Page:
Men and women have always been attracted to each other, according to research published in the journal Social Psychological and Personality Science.
This article is part of the series on ‘The Power of Fashion’, the latest edition of which is published by Psychology Today.
“Our research shows that men and women, young and old, find women attractive, while men find men attractive, regardless of age,” lead researcher Professor Peter K. Smith said.
“Our findings suggest that, when it comes to social acceptance of fashion, men and men’s fashion are inextricably linked.”
The researchers recruited 50 college-age males and 50 college age females between the ages of 18 and 29 and asked them to describe how they would describe themselves.
They were then shown images of a male or female in the style of clothing they were describing.
“When we asked participants to describe themselves as a ‘dresser’, for example, they rated themselves as more attractive than they were in the image of a woman,” Professor Smith said, adding that this is consistent with other research showing that the way people present themselves on a daily basis influences their self-perceptions.
“We found that women were more attracted to women’s clothing, while the opposite was true for men.”
The participants were also asked to indicate their preference for certain types of clothing, such as the same color of jeans or the same type of shirt as they were wearing.
They chose the dresser, shirt, or pants in all of the photographs, regardless which model was depicted in the photograph.
“This means that men’s and women’s fashion preferences are not necessarily based on what is shown to them in the clothes,” Professor K.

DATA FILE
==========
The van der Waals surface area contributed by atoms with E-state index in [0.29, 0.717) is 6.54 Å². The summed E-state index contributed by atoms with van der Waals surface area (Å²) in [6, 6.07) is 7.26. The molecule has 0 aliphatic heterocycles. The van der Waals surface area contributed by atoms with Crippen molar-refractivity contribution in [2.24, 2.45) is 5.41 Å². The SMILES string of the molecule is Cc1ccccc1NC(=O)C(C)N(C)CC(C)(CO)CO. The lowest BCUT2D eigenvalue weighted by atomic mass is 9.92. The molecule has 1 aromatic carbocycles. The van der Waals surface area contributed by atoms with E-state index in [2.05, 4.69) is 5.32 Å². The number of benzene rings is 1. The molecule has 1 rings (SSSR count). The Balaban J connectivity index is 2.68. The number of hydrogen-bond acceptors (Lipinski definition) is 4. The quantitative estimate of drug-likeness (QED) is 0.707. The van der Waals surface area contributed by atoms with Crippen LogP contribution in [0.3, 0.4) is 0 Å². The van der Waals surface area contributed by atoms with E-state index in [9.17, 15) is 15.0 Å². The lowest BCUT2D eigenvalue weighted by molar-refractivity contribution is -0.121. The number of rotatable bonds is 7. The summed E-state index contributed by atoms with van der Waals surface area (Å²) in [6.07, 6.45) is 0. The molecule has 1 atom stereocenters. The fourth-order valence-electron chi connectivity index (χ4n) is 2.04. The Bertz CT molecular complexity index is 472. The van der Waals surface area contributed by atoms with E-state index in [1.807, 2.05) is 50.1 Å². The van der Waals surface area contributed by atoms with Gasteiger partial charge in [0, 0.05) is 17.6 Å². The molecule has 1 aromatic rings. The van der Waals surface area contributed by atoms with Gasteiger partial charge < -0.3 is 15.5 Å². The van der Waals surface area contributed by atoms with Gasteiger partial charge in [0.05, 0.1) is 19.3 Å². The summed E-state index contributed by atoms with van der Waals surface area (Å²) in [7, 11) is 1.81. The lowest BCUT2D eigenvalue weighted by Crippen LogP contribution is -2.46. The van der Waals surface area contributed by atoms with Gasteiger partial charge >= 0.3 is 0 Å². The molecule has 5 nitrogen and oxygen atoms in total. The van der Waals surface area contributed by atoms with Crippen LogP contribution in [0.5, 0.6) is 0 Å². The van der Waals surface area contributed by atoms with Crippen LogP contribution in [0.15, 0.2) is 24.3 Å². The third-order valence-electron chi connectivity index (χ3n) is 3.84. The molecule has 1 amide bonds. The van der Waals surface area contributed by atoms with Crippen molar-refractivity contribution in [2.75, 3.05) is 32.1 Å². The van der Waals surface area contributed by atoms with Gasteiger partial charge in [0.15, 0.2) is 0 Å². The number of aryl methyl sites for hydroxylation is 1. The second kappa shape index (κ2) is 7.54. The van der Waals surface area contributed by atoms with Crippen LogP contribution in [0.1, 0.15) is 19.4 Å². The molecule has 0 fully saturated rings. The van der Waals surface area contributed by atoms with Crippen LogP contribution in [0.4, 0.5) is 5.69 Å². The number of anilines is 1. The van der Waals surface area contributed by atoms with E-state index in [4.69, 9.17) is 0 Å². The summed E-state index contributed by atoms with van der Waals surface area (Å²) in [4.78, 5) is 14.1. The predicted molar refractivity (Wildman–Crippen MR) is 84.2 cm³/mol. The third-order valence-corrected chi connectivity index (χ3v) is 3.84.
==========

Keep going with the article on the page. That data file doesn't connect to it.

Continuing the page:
“We know that men often prefer a more formal and formal style of dress than women’s, but there are differences between men and female dressers.
We are interested in finding out what these differences are.”
The team found that men are more attracted than women to men’s clothing.
For example, in a fashion photo, men would be more likely to describe a man as wearing a dress and a woman as wearing jeans, while women would be less likely to do so.
The team also found that the men who were described as dressers rated themselves higher on a scale of attractiveness than those who were dressed as casuals.
For instance, a dresser might be perceived as having a higher self-esteem than a casual, while a casual person might be regarded as more socially awkward.
In terms of the social acceptance that they have for each other in their lives, men were more likely than women were to say they were not afraid of the opposite sex, with women more likely (52.5%) than men (49.1%) to say this.
Men also showed greater interest in other men than women in their fashion choices, while those who dressed as dressERS were less interested in men’s style.
“Men are more likely, in general, to be more sexually attracted to other men,” Professor Adam M. Levine, who was not involved in the study, said.
“Men tend to have more romantic partners, and these men are attracted to a variety of women.”
For example, men are often attracted to attractive, attractive women, but they are less likely than their male peers to seek sexual contact with a partner of the same sex.
“In the social context of fashion and men, women tend to be perceived to be less attractive than men.
We would expect men’s dressers to be viewed as more sexually attractive than casual dressers.”
The research was supported by a grant from the Department of Psychology, National Science Foundation, and a fellowship from the European Research Council.